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A Universe of Sufficient Size

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4.03  ·  Rating details ·  30 ratings  ·  6 reviews
"Miriam Sved has woven three generations and two periods of history into a page-turning, emotional rollercoaster to remind us all that families are messy, complicated and that the repercussions of decisions made decades ago can come back to haunt you... I cannot recommend this book highly enough." Heather Morris, author of The Tattooist of Auschwitz

I have wished so many ti
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Paperback, 320 pages
Published March 26th 2019 by Picador Australia
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4.03  · 
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 ·  30 ratings  ·  6 reviews


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Anna
Apr 05, 2019 rated it it was amazing
This is a remarkable book. The story is told from a range of perspectives, with each of these having a distinct voice and tone. It weaves together different time periods and characters, with connections not fully revealed until the last pages. These connections demonstrate the complexity of family relationships and friendships.

Mathematics is interwoven through the book, but it doesn't detract or distract from the story for those (like me) who are not numerically inclined. I saw the mathematical
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Patricia
Apr 30, 2019 rated it it was amazing
A Universe of Sufficient Size is without doubt, one of the best books I've read - and I've read many wonderful books. I am indebted to Beauty and Lace and Pan McMillan for my copy, which will be shared with special people. The timelines between Budapest, 1938 and the present time are never blurred and not at any time did I lose track of the story. I did at times wonder where the story was going, but that is part of the wonder of the book.
The bond with 5 gifted Jewish students who have been drum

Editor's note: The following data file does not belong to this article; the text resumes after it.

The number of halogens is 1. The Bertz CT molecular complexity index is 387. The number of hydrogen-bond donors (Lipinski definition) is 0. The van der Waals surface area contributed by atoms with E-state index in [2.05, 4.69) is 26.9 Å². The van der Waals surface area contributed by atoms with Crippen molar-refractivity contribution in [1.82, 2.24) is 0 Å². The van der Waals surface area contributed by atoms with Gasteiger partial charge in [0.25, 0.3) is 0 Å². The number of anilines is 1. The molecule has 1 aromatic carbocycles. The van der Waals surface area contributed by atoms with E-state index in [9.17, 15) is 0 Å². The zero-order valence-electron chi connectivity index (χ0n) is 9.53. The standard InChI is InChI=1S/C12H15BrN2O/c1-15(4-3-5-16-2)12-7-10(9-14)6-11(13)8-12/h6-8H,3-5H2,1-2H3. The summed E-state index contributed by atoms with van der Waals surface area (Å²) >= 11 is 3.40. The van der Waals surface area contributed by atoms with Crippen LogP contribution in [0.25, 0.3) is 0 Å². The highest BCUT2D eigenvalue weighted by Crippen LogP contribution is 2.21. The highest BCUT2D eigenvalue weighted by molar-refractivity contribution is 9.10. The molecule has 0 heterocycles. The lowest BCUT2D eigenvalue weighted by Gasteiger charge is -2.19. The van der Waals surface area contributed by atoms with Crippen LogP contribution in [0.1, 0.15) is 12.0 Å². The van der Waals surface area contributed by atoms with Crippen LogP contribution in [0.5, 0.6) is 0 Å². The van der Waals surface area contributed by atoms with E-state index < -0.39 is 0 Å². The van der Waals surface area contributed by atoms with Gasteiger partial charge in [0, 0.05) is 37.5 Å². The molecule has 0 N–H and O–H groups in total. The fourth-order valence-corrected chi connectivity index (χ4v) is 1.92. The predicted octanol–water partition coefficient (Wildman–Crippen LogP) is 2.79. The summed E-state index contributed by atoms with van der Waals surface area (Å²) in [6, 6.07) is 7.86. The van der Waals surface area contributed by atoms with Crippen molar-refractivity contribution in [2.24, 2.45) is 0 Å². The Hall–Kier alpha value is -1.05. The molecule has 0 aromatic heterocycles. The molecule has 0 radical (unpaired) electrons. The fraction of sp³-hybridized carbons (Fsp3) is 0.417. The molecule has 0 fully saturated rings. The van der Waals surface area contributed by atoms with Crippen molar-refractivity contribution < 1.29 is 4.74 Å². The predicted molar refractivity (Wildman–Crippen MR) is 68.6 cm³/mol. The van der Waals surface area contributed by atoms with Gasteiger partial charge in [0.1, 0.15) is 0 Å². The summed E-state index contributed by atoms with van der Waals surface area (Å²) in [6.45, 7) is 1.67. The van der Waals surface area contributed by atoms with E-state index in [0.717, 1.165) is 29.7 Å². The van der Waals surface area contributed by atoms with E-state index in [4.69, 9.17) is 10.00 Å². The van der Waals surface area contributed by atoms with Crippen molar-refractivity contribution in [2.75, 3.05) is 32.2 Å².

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Sharyn P
Apr 28, 2019 rated it really liked it
“A universe of sufficient size” is quite a different tale, focusing on mathematics that brought time onwards. At a time when Hitler was on the rise and the Jewish were being repressed a group of young mathematicians band together to solve mathematics problems and survive, finding their way to safety before the impending war. Eszter, Ildiko, Tibor, Levi and Pali continue their learning despite being removed from the Univerisity on the basis they are Jews.
Illy, daughter of Ezter, is trying to keep
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Caren
Mar 30, 2019 rated it it was ok
There were really two stories in this sometimes engaging novel: Sydney 2007 and Budapest 1938 are linked by the personal history of a Hungarian-Jewish family. Following the death of the husband and grandfather, a notebook given to Illy by her mother, who had escaped Hungary and the Nazi horror, reveals secrets that will redraw this family's self-portrait.

Although the 1938 Hungarian narrative was engaging, as were the family dynamics in 2007, the inclusion of pages and pages of mathematical theo
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Josiane
May 20, 2019 rated it it was amazing
This page-turner was a highlight in my reading year. I loved the sharp-witted writing and subtle, smart humour, the clever structure of the book, the finely detailed characters, and the powerful friendship between two young women tested under exceptional circumstances. The historical sections illuminate, among others, the less-known story of the rise of fascism in Hungary, and the contemporary sections offer a fresh angle on the new generation's distancing from the Holocaust, thus dealing with t ...more
Lyn
Apr 08, 2019 rated it really liked it
I particularly enjoyed the 1938 sections, and the subsequent historical ones. I found some of the carry on with Josh in the early stages a bit boring, but I could see they served a purpose. All the Maths I skimmed over, being clueless in this area. The fact that it was based on a true story made it worthwhile. I liked how it all came together for the characters in the end in the present day. I also enjoyed the growth in the Illy character as events progressed.
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Miriam Sved is a Melbourne-based writer who grew up in Sydney, where she was largely oblivious to football or sport of any kind. Game Day is her first published novel. Her fiction has appeared in journals and anthologies including Meanjin, Overland and Best Australian Stories, and she is a contributing co-editor of the anthologies Just Between Us: Australian writers tell the truth about female fri ...more